Resolution 2: Carbon Offsets


Resolved, That the 170th Convention of the Diocese of California encourages all Episcopalians to learn about their carbon footprint and the impact of air travel on that footprint;

Resolved, That this Convention exhorts all Episcopalians to limit their air travel to the greatest extent possible, and when air travel is necessary, to offset their emissions through the purchase of carbon offsets; and

Resolved, That this Convention directs the Diocese and its congregations and institutions to purchase offsets when air travel is deemed necessary for the conduct of church business.


Air travel has a major impact on greenhouse gas emissions.  At current growth rates, global aviation emissions will swamp the Paris Agreement global emissions budget, intended to keep the planet from warming more than 2˚C, by mid-century.  There are factors beyond CO2—soot, nitrous oxide, and sulfur dioxide are emitted, and gases released at higher altitude have a larger impact on global warming.

Offsets are effective.  Offsets work by directing funds from those who seek to reduce their emissions to projects that sequester greenhouse gases, from tree-planting efforts to dairy-farm methane digesters.  Current offset projects and brokers are certified by one of several domestic or international agencies.  A recent Stanford study found that in 2015 reforestation projects funded under California’s cap & trade law sequestered over 4.7 million tons of CO2 that would not have been removed without the program.

Offsets can be an appropriate part of efforts to reduce transportation-related emissions.  Carbon offsets are not a panacea.  Compelling arguments have been made that offsetting air travel merely supports a wasteful and earth-destroying industry.    Carbon offsets should be purchased as part of a thoughtful effort to reduce overall air travel emissions, including more efficient travel by car (ideally an EV) or train when possible, or digital communications (videoconferencing, webinars) as a substitute for business travel.  The goal of this resolution is that if, after careful consideration, there is no alternative to air travel, then climate-conscious Episcopalians will purchase offsets.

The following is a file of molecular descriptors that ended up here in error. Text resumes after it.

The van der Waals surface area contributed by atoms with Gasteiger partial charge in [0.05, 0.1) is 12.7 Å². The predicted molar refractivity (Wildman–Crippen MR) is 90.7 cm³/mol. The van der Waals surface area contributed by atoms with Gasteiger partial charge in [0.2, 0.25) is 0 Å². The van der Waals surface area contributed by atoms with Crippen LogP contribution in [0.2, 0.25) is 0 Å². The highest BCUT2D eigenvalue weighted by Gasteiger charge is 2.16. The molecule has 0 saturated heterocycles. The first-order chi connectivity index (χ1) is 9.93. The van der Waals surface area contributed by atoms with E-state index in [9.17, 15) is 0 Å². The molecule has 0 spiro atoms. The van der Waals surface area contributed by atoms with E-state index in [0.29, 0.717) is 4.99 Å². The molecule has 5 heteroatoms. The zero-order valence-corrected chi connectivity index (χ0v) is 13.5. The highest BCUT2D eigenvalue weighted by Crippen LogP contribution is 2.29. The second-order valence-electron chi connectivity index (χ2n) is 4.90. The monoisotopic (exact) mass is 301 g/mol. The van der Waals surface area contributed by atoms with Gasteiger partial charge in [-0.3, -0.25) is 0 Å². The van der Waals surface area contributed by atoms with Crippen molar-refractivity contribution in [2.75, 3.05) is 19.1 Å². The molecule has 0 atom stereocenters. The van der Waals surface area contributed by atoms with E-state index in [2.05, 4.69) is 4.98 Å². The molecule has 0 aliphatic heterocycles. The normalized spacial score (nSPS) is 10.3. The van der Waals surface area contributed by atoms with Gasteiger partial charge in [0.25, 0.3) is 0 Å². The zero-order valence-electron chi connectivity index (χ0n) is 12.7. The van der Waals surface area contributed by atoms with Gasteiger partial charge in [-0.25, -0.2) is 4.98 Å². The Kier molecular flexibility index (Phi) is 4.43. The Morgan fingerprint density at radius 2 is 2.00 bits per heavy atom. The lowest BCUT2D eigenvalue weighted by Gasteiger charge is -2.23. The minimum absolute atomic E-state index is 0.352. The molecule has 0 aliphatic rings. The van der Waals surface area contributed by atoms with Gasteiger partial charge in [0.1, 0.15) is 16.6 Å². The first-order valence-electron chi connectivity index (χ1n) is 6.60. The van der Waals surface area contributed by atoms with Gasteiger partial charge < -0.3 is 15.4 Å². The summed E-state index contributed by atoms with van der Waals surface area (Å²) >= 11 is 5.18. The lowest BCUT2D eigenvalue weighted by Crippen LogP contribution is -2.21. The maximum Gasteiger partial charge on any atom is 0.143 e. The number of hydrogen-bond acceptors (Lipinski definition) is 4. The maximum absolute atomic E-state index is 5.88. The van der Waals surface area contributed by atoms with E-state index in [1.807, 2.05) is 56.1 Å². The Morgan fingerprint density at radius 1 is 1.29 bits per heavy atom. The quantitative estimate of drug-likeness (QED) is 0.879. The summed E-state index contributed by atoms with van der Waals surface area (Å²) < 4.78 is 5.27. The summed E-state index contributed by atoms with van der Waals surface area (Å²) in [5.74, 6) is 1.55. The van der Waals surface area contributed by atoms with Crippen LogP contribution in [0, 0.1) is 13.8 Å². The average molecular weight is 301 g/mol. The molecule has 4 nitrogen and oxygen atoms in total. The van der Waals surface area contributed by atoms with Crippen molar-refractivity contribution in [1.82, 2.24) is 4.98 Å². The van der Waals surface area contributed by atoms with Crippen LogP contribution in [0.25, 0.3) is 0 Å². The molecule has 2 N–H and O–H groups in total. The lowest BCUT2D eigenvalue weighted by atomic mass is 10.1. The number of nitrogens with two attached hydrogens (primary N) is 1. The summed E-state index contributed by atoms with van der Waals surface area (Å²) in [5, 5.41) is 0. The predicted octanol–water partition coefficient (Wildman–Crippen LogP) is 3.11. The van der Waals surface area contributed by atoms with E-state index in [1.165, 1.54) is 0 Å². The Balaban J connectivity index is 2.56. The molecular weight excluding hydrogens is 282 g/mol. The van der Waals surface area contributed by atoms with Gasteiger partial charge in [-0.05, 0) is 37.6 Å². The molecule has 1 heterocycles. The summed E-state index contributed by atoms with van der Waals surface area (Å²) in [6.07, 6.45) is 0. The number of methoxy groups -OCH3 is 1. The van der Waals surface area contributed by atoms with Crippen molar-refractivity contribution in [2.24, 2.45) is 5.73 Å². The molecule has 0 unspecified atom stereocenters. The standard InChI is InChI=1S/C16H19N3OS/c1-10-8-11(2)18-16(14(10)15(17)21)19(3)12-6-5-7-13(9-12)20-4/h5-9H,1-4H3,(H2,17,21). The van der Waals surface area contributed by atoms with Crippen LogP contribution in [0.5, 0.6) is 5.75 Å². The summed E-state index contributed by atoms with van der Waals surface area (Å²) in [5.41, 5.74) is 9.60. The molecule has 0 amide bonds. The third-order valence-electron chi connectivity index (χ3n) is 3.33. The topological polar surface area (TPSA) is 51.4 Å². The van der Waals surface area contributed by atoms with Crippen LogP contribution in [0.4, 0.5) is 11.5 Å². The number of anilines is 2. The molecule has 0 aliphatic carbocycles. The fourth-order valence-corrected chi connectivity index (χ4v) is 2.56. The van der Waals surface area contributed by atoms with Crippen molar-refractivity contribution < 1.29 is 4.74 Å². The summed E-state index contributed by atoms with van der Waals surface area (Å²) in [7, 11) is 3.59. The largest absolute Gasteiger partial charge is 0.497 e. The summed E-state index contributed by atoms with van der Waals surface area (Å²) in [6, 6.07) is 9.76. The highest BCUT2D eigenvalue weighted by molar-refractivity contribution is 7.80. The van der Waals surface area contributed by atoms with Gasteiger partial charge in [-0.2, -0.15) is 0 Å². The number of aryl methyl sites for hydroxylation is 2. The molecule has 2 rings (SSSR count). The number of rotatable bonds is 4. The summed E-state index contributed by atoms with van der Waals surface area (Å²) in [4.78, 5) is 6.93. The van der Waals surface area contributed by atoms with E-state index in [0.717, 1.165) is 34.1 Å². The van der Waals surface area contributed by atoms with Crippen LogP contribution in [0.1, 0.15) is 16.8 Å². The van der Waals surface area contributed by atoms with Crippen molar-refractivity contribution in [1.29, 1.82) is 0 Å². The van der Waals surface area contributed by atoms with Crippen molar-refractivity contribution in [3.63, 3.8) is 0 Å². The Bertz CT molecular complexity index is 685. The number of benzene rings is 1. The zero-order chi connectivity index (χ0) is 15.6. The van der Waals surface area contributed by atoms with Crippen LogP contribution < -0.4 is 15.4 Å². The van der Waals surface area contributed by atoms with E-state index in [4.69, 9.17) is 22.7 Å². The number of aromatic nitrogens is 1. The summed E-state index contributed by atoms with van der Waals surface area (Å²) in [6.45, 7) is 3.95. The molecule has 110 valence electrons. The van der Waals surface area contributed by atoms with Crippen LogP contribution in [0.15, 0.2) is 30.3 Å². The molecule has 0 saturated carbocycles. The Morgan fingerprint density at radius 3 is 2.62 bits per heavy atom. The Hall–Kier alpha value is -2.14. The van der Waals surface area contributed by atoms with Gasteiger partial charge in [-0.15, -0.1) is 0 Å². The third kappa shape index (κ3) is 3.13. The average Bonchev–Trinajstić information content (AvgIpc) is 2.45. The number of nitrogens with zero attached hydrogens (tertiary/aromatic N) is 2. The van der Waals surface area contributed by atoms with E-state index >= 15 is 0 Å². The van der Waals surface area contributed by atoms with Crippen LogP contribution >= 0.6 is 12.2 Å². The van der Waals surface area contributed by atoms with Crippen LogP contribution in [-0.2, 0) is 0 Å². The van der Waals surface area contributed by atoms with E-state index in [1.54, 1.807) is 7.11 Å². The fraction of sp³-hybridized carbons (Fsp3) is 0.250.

Voluntary offset purchases are important.  In 2021, international carriers will be required to phase in offset purchases to cover the emissions of their flights.  But three-quarters of flights by U.S. travelers are domestic, and there are no current commitments by U.S. carriers to include the price of offsets in their domestic fares.

Offsets are an appropriate, small cost for air travelers to bear.  Offsetting a metric ton of CO2, approximately the amount generated by a single passenger flying round trip in economy class from New York to Paris, costs about $15.  Offsets typically are about 2% of the cost of a ticket.  As Connie Hedegaard, former European commissioner for climate action, has said, “We believe that those of us who can afford to pay for an air ticket can also afford to pay for the pollution from their travel.”

Submitted by:  The Commission on Creation Care of the Diocese of California; Contact: Nancy Grove,


Please consider language and context. It's one thing to require Baptism, it's another to compel travel restrictions, as we are not Amish.

Thanks for your comment. The intent was to make an ascending level of obligation and commitment. The first "resolved" is that people should know what their carbon emissions are and where they could have the greatest impact--that is sort of a baseline. The second is strong encouragement that individuals (not the church structure) should buy offsets when they have considered other alternatives and must fly. Clearly the Diocese's control over what people actually do is limited to moral persuasion. But on the third level (third resolved) it seemed to the Commission more compelling to create some sort of language that says, when people within the Diocese travel on church business, it's the policy of the Diocese that they buy offsets. There's no enforcement mechanism, but I think of it as more an administrative policy grounded in our collective need to care for creation. I don't think there's a direct comparison to the sacrament of Baptism. If you disagree, it would be helpful to know exactly how you'd suggest rewording the resolved statements.

In hopes of starting a dialog ahead of Convention, the primary author has posted a set of FAQ's reachable through this link:
Please write back with comments, questions, concerns. Thanks!

Dear Nancy:

Thank you to the Commission on Creation Care (CCC) for offering this legislation I see references to "the primary author" and in hopes of starting a dialogue. Will this person be available at convention to field Q & A's or will CCC just be presenting the legislation? Thank you.

Dear Warren:
Yes, I am the primary author and will be there.

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